Real Estate News from September 2011

  • Unprecedented Farm Rises in Murray Hill By Daniel Muhlenberg | September 20, 2011

    Manhattan is known for lots of things, but farming is definitely not one of them, unless you’re talking about the nineteenth century. So it’s rather surprising to learn that there is a fully functional farm on the end of East 29th Street. Riverpark Farm, located at 430 East 29th Street in Manhattan’s Murray Hill neighborhood, provides a breath of fresh air (literally) in a city in need of new green spaces. An alliance between Riverpark restaurant and the Alexandria Center for Life Science - New York City built the farm on a stalled construction site that temporarily lost its financing, so Riverpark Farm sits on the lot that will become the Alexandria Center’s West Tower. It will eventually move to a different part of the Alexandria Center, but it looks like it’s here to stay, which is encouraging because it is a powerful example of innovation emerging from adversity.

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  • West Chelsea: A Zoning Success By Phil Ryan | September 20, 2011

    In 2005, the New York City Department of Planning, correctly anticipating the demand that the then-decaying High Line would bring when renovated, as well as with the desire to regenerate a relatively unique section of Manhattan, undertook an intensive re-zoning of the area roughly bounded by Tenth and Eleventh Avenues from 16th to 30th Streets. Despite such a small area, the influence of the High Line, which runs directly through West Chelsea, and the trendiness of the neighborhood have made the re-zoning a wild success; West Chelsea is one of the fastest-developing parts of Manhattan.

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  • The Empire State Building Adds a New Color: Green By Adam Rothstein | September 16, 2011

    Manhattanites have long enjoyed the splendor of the Empire State Building, especially at night when it is lit up in a fashion befitting the city that never sleeps. By officially going “green”, this historic NYC landmark has now added a new color to its repertoire. With a series of renovations, totaling roughly $106 million, the Empire State Building, as reported in Crain’s New York, has officially been awarded with a highly coveted LEED Gold rating. Though unto itself this is an interesting development, the implications are perhaps even more important. With such an historic building, one that is over 80 years old, it could be the beginning of a new trend in which other older buildings follow suit.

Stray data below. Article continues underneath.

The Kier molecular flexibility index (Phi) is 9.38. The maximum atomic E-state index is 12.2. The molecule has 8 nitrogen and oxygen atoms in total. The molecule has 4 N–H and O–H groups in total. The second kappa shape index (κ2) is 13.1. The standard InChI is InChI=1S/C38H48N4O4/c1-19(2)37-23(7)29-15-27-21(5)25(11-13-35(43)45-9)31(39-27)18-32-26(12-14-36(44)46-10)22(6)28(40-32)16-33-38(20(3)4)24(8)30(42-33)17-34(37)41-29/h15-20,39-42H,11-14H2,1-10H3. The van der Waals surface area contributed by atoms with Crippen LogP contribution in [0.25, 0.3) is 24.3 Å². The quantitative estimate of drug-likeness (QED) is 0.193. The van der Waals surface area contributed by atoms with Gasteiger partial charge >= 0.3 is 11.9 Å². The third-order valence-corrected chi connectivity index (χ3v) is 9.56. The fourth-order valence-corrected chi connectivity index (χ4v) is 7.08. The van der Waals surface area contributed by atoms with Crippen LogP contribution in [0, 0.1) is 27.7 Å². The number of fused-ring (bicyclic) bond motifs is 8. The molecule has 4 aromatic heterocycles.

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  • FiDi: Real Estate Development Continues to Rise By Kimberly Milner | September 15, 2011

    Crossing the milestone of the tenth anniversary of the attacks on the World Trade Center, the city collectively seemed to release breath. After ten years a lot has happened; murkiness has settled in the national political and economic stage. But New York City has always been a stage of its own. With the unveiled memorial drawing eyes back to downtown Manhattan, resilience was the word in the air. According to the Alliance of Downtown New York, a site devoted to reporting the rebuilding of Lower Manhattan, thirteen million square feet of office space was destroyed in the WTC attacks, and 16,000 jobs lost south of Chambers. But Lower Manhattan is striding ahead with developments, and is reinvigorated with a new sense of community. Lower Manhattan’s more competitive luxury real estate market has seen spikes, and a particularly educated, family-oriented new community is becoming as prominent as downtown’s studded beasts of finance.

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  • Mine + Yours: Combining Two Apartments Into One By Adam Rothstein | September 12, 2011

    Here’s an idea: why not combine your luxury apartment with your next door neighbor’s, and make a tidy profit on both? This sentiment applies to a new trend, in which luxury apartment owners are opting to combine their apartments with those next door, literally breaking down the barriers that separate their homes, in order to create one “super” apartment. The reason? Bigger apartments translate into higher asking prices. This is especially true within NYC luxury condominiums and co-ops, because the general rule of thumb states that, unlike other places in the U.S., larger spaces command more money per square foot.